It is hoped that the iconic work — exhibited in London as part of Christie’s 250th anniversary celebrations — could find a permanent home in the National Galleries of Scotland
First sold by Christie’s 100 years ago, The Monarch of the Glen (circa 1849-51) by Sir Edwin Henry Landseer, R.A. (1802-1873) could find a permanent home in the National Galleries of Scotland, providing sufficient funds are raised. Were the iconic piece to be secured, it would pass into public hands for the first time in its history.
The Monarch of the Glen was originally commissioned in 1849 for the Refreshment Room in the House of Lords. It presents a majestic stag posed before a Scottish mountain landscape, monarch of all he surveys. Currently exhibited as part of Christie’s 250th anniversary celebrations, the work is to be on view at Christie’s Hong Kong (24-28 November).
Jussi Pylkkänen, Christie's Global President, commented: 'This superb painting was purchased from Christie's in 1916, and it is fitting that exactly 100 years later, in our 250th year, it has the opportunity to find its permanent home in the National Galleries of Scotland.'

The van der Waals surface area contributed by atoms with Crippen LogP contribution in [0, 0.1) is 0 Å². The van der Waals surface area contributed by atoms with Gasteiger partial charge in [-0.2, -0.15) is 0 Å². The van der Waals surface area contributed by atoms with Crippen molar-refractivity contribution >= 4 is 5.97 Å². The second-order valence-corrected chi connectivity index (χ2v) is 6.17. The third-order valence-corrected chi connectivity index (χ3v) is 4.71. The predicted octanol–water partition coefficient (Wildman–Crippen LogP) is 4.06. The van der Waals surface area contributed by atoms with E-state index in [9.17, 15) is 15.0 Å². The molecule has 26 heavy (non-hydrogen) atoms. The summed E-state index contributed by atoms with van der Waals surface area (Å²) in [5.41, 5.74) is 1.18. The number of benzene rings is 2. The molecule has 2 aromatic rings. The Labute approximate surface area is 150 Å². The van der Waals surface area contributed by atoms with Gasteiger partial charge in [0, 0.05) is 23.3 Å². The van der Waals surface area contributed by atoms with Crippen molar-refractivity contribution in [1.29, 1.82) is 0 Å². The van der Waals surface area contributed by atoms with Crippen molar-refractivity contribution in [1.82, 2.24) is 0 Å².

Originally commissioned in 1849, The Monarch of the Glen was exhibited at the Royal Academy summer exhibition of 1851, and then subsequently purchased from the artist by the sportsman Lord Londesborough for 350 guineas. It was later offered at Christie’s on three occasions: first by his widow, Lady Otho Fitzgerald, in 1884 for 6,200 guineas; then again in 1892 for 6,900 guineas, with other notable works by the artist that had been acquired by H. W. Eaton, Lord Cheylesmore; and lastly exactly one century ago, in 1916, when it was bought by Sir Thomas Dewar, of John Dewar & Sons, one of Scotland’s largest whisky companies.
Inspired by his first visit to the Highlands in 1824, Landseer spent much time hunting and shooting in Scotland, staying with Sir Walter Scott at Abbotsford, where he was a popular guest of his wealthy patrons and the royal family. Landseer began painting narrative scenes, vivid landscape sketches and deer subjects, for which he would become famous.
His artistic vision reflected his connection with nature, as well as his romantic notion of life and sport in the Highlands. With The Monarch of the Glen Landseer elevates animal painting to high art, creating a grandiose canvas that celebrates the splendour of both the stag and the landscape it inhabits.